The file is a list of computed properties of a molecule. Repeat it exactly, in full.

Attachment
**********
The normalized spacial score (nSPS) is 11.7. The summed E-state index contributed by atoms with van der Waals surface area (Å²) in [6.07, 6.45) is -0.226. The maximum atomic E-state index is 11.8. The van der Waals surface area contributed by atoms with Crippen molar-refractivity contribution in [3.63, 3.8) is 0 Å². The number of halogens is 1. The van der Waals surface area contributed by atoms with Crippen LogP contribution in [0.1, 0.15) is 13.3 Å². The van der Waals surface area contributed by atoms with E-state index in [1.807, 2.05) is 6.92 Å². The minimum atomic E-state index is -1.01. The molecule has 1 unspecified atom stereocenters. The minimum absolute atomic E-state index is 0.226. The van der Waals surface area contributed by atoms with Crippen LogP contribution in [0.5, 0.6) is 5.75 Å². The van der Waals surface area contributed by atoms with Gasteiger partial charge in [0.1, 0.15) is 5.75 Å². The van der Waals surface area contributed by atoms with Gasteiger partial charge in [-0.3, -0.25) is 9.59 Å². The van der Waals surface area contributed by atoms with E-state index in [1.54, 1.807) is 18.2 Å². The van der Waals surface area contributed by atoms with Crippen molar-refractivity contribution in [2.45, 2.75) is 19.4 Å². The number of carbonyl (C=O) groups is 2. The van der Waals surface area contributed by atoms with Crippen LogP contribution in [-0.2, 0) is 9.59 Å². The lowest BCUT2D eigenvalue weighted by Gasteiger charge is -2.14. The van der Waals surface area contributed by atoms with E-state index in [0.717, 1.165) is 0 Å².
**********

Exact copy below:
The normalized spacial score (nSPS) is 11.7. The summed E-state index contributed by atoms with van der Waals surface area (Å²) in [6.07, 6.45) is -0.226. The maximum atomic E-state index is 11.8. The van der Waals surface area contributed by atoms with Crippen molar-refractivity contribution in [3.63, 3.8) is 0 Å². The number of halogens is 1. The van der Waals surface area contributed by atoms with Crippen LogP contribution in [0.1, 0.15) is 13.3 Å². The van der Waals surface area contributed by atoms with E-state index in [1.807, 2.05) is 6.92 Å². The minimum atomic E-state index is -1.01. The molecule has 1 unspecified atom stereocenters. The minimum absolute atomic E-state index is 0.226. The van der Waals surface area contributed by atoms with Crippen LogP contribution in [0.5, 0.6) is 5.75 Å². The van der Waals surface area contributed by atoms with Gasteiger partial charge in [0.1, 0.15) is 5.75 Å². The van der Waals surface area contributed by atoms with Gasteiger partial charge in [-0.3, -0.25) is 9.59 Å². The van der Waals surface area contributed by atoms with E-state index in [1.54, 1.807) is 18.2 Å². The van der Waals surface area contributed by atoms with Crippen molar-refractivity contribution in [2.45, 2.75) is 19.4 Å². The number of carbonyl (C=O) groups is 2. The van der Waals surface area contributed by atoms with Crippen LogP contribution in [-0.2, 0) is 9.59 Å². The lowest BCUT2D eigenvalue weighted by Gasteiger charge is -2.14. The van der Waals surface area contributed by atoms with E-state index in [0.717, 1.165) is 0 Å².